U.S. firms want in on China’s global ‘One Belt, One Road’ spending

 

As China plans to build a raft of roads, rail lines, ports and airports across Asia, Africa and Europe, skeptics say Chinese companies will be the only real winners from the ambitious initiative.

General Electric (GE) disagrees.

In 2014, Chinese construction and engineering companies ordered just $400 million worth of equipment from G.E. to install overseas, overwhelmingly in the region that encompasses the effort, known as “One Belt, One Road.” Last year, those orders totaled $2.3 billion, and G.E. plans to bid for an additional $7 billion in orders for natural-gas turbines and other power equipment in roughly the next 18 months.

“We have a laser focus on winning these,” said Rachel Duan, the chief executive of General Electric China.

China is pulling companies and countries more tightly into its economic and geopolitical sphere with the “One Belt, One Road” plan. A forum on the effort in Beijing, hosted on Sunday by China’s president, Xi Jinping, drew President Vladimir V. Putin of Russia and other state leaders, as well as officials from more than three dozen countries, including the United States.

If enacted as planned, the initiative could lead to a global building spree; China has promised more than $1 trillion of investment over the long term.

Western companies are angling aggressively for a piece of the action. Citibank won a contract from Bank of China to handle a complex $3 billion bond offering last month to raise money for opening branches across Asia, Eastern Europe and East Africa. The technology and manufacturing company Honeywell International is selling equipment to Central Asia for processing natural gas.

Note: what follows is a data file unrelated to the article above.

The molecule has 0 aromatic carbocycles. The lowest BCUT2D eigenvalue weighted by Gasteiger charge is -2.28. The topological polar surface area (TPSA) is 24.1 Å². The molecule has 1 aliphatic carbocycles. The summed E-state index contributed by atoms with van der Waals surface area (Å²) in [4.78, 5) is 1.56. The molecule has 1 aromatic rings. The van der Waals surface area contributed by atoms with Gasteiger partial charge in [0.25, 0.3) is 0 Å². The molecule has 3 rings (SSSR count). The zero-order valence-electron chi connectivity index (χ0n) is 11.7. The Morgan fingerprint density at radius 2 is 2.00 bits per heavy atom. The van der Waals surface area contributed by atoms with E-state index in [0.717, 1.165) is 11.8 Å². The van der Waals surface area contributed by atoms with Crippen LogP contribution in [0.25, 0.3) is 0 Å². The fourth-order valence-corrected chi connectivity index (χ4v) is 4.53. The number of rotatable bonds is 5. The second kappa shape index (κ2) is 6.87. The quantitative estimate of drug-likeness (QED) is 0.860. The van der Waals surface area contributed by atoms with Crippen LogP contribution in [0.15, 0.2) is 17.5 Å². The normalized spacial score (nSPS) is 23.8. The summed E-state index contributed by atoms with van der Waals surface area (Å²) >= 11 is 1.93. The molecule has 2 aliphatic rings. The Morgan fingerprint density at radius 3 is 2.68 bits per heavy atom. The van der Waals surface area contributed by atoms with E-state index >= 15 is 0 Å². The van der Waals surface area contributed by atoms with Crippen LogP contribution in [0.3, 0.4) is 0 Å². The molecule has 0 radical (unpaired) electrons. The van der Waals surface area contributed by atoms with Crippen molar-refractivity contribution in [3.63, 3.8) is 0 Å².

Some non-Chinese companies are also tweaking their businesses to win more orders related to Beijing’s plan, and G.E. has rearranged its marketing staff for global power equipment to give them priority.

China’s spending doesn’t necessarily mean immediate profit. Most of the money has yet to be earmarked, much less spent. And China — which has too many factories making too much steel and cement — is making sure that its own companies will be the biggest beneficiaries.

Companies like Caterpillar, for example, will have to contend with a fast-growing, government-controlled Chinese maker of construction machinery, the Xuzhou Construction Machinery Group, known as X.C.M.G. Such businesses, facing a maturing market at home, are eager to find new markets — a core ambition of the plan.

At one of X.C.M.G.’s cavernous factories here in north-central China, workers are rushing to double the number of excavators that can be made each year, mainly by adding robots to the assembly process. The initiative has the factory humming 16 hours a day, six days a week.

“‘One Belt, One Road’ makes our internationalization strategy like a tiger with wings added,” said Wang Min, X.C.M.G.’s chairman.

For businesses, the plan offers uncertainty as well as promise. The infrastructure that China is building could someday become the avenues for billions of dollars in increased trade — or become debt-ridden sinkholes. Xi is pressuring companies already doing business in China to participate no matter what the prospects.

The hope of future prosperity is enticing. Li and Fung, a Hong Kong company that for decades has sent Chinese-made goods to American and European department stores, is now marketing to small and medium-size retailers in the developing world. It is a bet that the Chinese initiative will lift consumer spending across dozens of countries, said Victor Fung, chairman of the Fung Group, its parent company.